An investigation of his death by Chicago's Independent Police Review Authority (IPRA) found his shooting to be justified or "within policy," and the case was closed by the agency in October, 2015. The review authority did not recommend any disciplinary action against any officer involved and the Cook County State Attorney did not file criminal charges.
As described in the IPRA report filed at the conclusion of its original investigation, the August 24 shooting was straightforward. According to the report, an officer received a tip from an informant about two men with guns in the 2800 block of Chicago's West Polk Street.
When police arrived on the scene about a dozen black men were hanging out on the sidewalk. As officers attempted to conduct interviews, McIntosh ran to the back of a house through a gangway. An officer said that once on the back porch of the house McIntosh pointed a gun at him. The officer fired three shots, killing McIntosh.
But that outcome never satisfied McIntosh's mother, Cynthia Lane. In between working full-time and babysitting her son's five-year-old boy, who she calls Baby Roshad, she tried investigating the case on her own.
CNN followed Lane's quest to find answers for her son's death as she requested her son's hospital records from the day of the shooting and obtained paramedic's reports. Lane, through her attorney Andrew M. Stroth, sent the IPRA a letter on July 20 asking for her son's case to be re-opened.
'Sufficient reason' to re-open case
Wednesday, IPRA replied, informing her that the agency had re-opened the investigation into her son's shooting and asking her attorneys to provide any new information or evidence related to the incident.
"We will cooperate with City attorneys and IPRA to make sure a comprehensive and transparent investigation is done on this case to find out the truth about what happened to Roshad. The re-opening of this investigation is an important step in the right direction," Stroth said.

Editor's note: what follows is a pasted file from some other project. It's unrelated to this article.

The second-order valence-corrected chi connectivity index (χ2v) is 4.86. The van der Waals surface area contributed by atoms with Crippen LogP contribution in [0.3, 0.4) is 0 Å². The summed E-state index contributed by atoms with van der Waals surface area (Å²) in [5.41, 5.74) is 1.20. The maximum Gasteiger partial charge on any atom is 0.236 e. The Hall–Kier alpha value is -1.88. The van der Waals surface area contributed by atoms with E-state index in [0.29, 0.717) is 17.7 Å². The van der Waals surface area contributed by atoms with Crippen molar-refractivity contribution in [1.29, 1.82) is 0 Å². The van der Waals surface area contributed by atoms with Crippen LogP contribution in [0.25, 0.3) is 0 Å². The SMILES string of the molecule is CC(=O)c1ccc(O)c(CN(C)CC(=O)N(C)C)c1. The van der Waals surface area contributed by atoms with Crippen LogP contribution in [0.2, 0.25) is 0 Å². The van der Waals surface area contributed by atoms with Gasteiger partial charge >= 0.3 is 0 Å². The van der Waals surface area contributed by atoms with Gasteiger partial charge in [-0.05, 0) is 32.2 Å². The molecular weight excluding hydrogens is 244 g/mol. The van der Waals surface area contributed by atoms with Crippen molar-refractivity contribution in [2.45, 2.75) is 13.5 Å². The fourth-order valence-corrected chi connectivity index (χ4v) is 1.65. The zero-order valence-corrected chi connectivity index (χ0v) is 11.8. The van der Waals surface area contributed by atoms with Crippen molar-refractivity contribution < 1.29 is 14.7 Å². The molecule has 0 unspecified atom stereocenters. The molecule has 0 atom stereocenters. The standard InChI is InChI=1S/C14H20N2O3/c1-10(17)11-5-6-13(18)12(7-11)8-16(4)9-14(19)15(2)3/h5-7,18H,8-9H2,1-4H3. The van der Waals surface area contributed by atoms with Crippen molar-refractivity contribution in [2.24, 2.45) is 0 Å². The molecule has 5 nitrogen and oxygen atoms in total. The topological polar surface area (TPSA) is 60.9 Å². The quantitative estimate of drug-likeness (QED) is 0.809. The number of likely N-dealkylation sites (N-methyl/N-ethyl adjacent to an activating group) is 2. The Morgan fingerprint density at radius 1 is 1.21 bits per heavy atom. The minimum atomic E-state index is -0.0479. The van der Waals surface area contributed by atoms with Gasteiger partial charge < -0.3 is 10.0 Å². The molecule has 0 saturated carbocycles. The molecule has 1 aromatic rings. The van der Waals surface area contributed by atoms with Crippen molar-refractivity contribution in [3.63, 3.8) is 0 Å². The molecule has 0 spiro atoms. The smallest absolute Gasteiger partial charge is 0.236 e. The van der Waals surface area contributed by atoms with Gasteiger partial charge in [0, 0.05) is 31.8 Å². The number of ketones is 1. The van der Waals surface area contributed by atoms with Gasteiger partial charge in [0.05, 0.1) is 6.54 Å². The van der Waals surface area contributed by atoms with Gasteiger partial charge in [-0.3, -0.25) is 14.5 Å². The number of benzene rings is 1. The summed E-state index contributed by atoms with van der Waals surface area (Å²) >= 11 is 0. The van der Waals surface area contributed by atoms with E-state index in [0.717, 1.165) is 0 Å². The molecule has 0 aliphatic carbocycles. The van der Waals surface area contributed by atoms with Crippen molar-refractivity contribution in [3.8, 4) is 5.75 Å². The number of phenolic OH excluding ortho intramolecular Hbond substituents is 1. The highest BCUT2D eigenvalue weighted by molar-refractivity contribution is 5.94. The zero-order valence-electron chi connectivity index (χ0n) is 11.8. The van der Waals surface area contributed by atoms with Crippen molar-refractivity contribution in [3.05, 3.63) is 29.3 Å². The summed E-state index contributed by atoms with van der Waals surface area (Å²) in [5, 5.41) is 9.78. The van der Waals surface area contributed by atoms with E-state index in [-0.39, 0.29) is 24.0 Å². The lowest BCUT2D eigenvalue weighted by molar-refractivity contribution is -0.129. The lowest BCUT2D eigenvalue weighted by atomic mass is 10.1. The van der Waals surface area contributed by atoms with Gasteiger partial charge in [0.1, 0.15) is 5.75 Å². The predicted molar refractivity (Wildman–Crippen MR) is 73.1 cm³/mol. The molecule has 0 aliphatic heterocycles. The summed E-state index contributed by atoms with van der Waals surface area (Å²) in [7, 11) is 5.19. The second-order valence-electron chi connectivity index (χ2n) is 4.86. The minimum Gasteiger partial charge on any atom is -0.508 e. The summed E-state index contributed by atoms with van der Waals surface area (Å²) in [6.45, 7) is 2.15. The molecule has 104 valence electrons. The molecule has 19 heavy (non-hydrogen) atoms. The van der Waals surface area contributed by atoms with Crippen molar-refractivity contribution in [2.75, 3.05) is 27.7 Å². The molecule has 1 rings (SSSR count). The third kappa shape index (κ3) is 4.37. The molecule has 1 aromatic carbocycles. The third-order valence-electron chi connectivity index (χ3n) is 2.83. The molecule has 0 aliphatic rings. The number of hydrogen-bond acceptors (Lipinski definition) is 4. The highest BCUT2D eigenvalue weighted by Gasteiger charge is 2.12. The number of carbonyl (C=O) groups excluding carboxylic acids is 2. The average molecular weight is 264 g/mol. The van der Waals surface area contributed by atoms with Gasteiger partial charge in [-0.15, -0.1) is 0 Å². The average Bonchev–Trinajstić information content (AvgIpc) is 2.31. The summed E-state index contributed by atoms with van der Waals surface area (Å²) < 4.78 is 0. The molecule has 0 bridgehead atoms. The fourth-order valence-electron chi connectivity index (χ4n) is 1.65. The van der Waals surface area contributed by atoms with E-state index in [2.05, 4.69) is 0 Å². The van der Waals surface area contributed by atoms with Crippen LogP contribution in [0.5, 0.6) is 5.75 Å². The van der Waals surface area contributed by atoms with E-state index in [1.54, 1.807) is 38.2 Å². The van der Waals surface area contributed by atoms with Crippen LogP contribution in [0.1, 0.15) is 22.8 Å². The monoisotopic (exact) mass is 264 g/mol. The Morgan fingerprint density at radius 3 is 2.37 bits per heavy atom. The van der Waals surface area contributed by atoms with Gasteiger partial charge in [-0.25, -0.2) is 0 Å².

In a statement to CNN, IPRA's Deputy Chief and Public Information Officer Mia Sissac said, "After a thorough review of the investigative file, we found sufficient reason to re-open the case for further investigation."
IPRA went on to say that re-opening a case does not mean the findings will change; but that the case will be fully investigated based on the policies currently in place. It's unclear how long the new investigation will take. Sissac said "the agency will move with expediency" and will "take the time necessary to make sure the investigation is complete and thorough."
Victim's mother 'overwhelmed'
Lane was brought to tears when she learned about the re-opening of the investigation into her son's death. "IPRA is willing to re-open the case, take a second look at Roshad's case," Lane said. "I'm overwhelmed."
McIntosh liked playing basketball and making people laugh, especially his mother, Lane said. He was a joker who would make fun of his own dance moves to see his mother smile. It's those little things, Lane says, that she remembers and misses most.
Lane has filed a wrongful death lawsuit against the City of Chicago, which is pending in federal court. The city did not immediately respond to requests for comment on the lawsuit.
IPRA's investigation is administrative. As for any possible criminal investigation, the Cook County State Attorney's office emailed CNN saying that if IPRA's re-opened investigation "produces material new evidence," the office will re-evaluate and determine if "potential criminal charges" should be filed.